Autonomous fork-lifters in an open-air warehouse
Many individual projects on the long list for corporate restructuring have already been ticked off by Kortmann and his staff. In the medium term, it is planned to demolish the existing mixing tower, where two Teka mixers and a Pemat mixer have been mixing the core concrete very reliably for a long time and a new Haarup mixer has very recently begun mixing the facing concrete. A completely new mixing tower with a large linear dosing system is to be built in the same place.
Another project seems fantastic: Kortmann Beton plans to use autonomous fork-lifters in the open-air storage area in the future. The company is participating in a corresponding research and development project in which the Fraunhofer Institute among others is playing a leading role.
"We'll have room for about 350 stone packets in the open-air storage area. A crane will set each individual stone package down exactly in a predetermined place. This is a basic prerequisite for the use of autonomous fork-lifters, which can only then find and pick up the stone packages," says Kortmann. Other basic prerequisites are that the fork-lifters operate regardless of the weather conditions and that they avoid collisions with people who have strayed into the open-air storage area. "In the indoor area, the use of autonomous fork-lifters is already working. We will also implement this in the outdoor area," says Kortmann as a matter of course. For the manager, the autonomous fork-lifters are ultimately just one project on the list of measures to be implemented on the way to digital, traceable concrete product manufacturing.
Kortmann Beton - company history
At least once in the company's history, Kortmann Beton has been at the forefront of machine and plant technology. In the 1980s, one of the first automated circulation plants in Germany was in operation at the concrete block plant in Schüttorf, Lower Saxony, not far from the German border with the Netherlands, with a block making machine from Henke. In a sense, history seems to be repeating itself as Henning Kortmann, the third-generation managing director, brings the company up to date with the very latest in automated and digitally traceable production.
The origins of Kortmann Beton date back to the 1950s. At that time, during the reconstruction years in destroyed post-war Germany, the building materials haulage trade served the great demand for building materials.
In the 1970s, the company acquired a stake in a concrete plant in Gronau, around 25 km as the crow flies from today's Kortmann Beton site in Schüttorf. A mobile block machine was used to produce pavers and stones for the drainage of courtyards and roads.
From self-compacting concrete to digital production
The company moved to its new location in 1983, and the Henke circulation plant mentioned at the beginning soon went into operation. Six years later, a second block making machine from Schlosser was added (this block making machine is still running today, but is to be shut down as soon as all 200 existing block moulds have been run in on the new, recently commissioned Hess block making machine).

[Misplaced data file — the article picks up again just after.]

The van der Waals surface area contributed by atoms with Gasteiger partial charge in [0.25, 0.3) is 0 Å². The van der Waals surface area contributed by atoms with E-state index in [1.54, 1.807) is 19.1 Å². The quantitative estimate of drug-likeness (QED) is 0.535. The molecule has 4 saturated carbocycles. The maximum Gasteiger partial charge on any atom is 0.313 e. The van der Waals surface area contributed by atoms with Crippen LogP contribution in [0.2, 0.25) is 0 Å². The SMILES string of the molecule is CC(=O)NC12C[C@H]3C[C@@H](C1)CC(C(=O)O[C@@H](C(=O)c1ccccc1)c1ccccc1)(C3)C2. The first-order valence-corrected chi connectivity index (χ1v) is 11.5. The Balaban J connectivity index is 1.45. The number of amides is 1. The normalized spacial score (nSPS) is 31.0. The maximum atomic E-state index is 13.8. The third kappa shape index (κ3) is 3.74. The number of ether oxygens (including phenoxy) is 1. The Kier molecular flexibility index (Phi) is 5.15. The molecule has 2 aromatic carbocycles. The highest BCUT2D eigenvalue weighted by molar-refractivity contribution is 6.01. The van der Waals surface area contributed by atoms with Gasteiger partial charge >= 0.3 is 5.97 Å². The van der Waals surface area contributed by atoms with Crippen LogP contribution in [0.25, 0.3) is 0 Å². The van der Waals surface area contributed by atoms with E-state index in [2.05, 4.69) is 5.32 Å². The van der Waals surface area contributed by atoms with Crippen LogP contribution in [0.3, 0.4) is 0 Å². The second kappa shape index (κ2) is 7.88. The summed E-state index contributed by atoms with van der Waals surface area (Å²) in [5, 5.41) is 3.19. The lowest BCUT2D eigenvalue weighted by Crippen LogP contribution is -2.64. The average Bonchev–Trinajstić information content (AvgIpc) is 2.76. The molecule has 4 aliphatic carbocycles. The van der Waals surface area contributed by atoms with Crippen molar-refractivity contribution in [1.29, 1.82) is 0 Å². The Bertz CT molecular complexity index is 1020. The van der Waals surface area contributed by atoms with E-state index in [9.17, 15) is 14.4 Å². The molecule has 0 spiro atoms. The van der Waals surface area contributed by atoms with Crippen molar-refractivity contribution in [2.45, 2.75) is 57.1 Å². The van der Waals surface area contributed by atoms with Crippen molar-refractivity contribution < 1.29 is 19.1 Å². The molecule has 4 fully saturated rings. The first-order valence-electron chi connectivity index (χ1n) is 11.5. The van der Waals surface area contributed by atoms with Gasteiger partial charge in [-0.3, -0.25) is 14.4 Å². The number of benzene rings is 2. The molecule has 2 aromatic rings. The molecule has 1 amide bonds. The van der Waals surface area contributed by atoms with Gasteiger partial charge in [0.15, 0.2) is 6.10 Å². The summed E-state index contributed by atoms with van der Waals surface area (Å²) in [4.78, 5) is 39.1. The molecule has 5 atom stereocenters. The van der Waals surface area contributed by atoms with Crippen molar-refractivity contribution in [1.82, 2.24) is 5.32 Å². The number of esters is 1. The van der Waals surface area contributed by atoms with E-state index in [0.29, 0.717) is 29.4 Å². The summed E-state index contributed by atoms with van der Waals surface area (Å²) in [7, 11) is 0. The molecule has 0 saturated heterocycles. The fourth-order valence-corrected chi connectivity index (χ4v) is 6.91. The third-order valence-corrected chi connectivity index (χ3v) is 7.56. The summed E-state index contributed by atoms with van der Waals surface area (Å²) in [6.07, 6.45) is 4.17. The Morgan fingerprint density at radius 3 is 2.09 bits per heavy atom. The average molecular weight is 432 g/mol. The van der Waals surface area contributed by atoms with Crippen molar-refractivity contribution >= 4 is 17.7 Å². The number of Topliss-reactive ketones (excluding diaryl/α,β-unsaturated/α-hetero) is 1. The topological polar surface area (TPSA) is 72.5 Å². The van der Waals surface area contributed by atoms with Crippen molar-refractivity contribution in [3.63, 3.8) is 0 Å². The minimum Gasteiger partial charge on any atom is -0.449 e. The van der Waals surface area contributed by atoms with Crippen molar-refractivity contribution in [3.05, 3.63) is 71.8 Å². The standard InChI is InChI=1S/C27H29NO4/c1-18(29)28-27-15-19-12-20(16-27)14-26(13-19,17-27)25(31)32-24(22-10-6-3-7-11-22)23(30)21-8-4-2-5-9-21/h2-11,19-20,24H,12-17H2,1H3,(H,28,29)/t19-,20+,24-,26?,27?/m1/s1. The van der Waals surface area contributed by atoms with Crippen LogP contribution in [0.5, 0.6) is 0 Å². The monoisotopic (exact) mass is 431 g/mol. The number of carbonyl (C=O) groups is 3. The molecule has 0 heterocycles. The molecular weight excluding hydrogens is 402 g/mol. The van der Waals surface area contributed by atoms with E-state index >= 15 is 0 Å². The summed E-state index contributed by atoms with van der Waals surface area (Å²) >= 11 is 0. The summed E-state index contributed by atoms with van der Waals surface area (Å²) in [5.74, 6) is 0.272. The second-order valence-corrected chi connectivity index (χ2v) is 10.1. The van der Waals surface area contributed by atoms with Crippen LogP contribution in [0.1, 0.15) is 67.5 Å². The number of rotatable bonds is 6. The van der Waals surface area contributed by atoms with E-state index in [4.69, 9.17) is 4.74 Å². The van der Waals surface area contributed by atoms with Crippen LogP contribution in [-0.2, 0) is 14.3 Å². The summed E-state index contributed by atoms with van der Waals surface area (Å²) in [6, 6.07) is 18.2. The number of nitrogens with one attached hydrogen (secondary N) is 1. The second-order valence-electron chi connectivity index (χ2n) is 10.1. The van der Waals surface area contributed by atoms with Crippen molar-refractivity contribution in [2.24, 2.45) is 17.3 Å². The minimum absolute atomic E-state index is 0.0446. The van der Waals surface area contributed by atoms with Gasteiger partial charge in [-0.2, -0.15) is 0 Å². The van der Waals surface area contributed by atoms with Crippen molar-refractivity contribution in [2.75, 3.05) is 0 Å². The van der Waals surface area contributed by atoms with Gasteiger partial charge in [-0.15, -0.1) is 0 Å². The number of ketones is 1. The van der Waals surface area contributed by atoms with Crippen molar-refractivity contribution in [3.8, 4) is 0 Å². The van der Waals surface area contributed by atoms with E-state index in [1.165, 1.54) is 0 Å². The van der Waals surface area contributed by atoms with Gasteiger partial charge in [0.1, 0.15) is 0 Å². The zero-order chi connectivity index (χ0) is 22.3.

The company experienced its next burst of development when self-compacting concrete (SCC) became popular in the 1990s and Kortmann Beton added precast elements made of SCC to its portfolio. The company then imported polycarboxylates itself directly from Japan. At Kortmann Beton, many systems are still a combination of earth-moist products and wetcast products.
"I joined the company in 2012. First of all, I took care of marketing, sales and purchasing," says 31-year-old Henning Kortmann, who completed a bachelor's degree in business administration in a dual education system. "I've been a member of the management board since 2014 and been in charge of production for four years."
Kortmann first recorded the current situation and then very quickly developed his vision for the concrete block plant, which is set up in such a way that people "will want to work in it for the next thirty years". "It was clear that we wanted to implement everything here that is technically possible today," says Kortmann resolutely.
Other topics that are high on the agenda for the management of Kortmann Beton are the generation and storage of solar energy for the company's own needs and the recycling of concrete rubble.
Kortmann Beton already has several thousand square meters of solar panels on the hall roofs and a further 10,000 m2 are being planned in several steps; the management is also interested in its own batteries for energy storage.
With our own processing technology, sorted concrete rubble is processed and reused in production as aggregate. In addition, Kortmann Beton carries out test sieving of unsorted material in order to test its medium-term usability.
Kortmann Beton today has 140 employees and an annual turnover of about 20 million euros.
Kortmann Beton GmbH & Co. KG
Holmers Kamp 6
48465 Schüttorf, Germany
T +49 5923 9663-0
F + 49 5923 9663-139
Hess Group GmbH
57299 Burbach-Wahlbach, Germany
T +49 2736 4976-0
F +49 2736 4976-620
Ingenieurbüro für Elektronik und Automation GmbH
Kleine Bahnstr. 8
22525 Hamburg, Germany
T +49 40 689887-0
F +49 40 689887-29
87760 Lachen, Germany
T +49 8331 9503-15
F +49 8331 9503-40
Rekers GmbH Maschinen- und Anlagenbau
48480 Spelle, Germany
T +49 5977 936-0
F +49 5977 936-250
R&W Industrieautomation GmbH
57627 Hachenburg, Germany
T +49 2662 941434
24976 Flensburg-Handewitt, Germany
T +49 461 7071784-0
F +49 461 7071784-5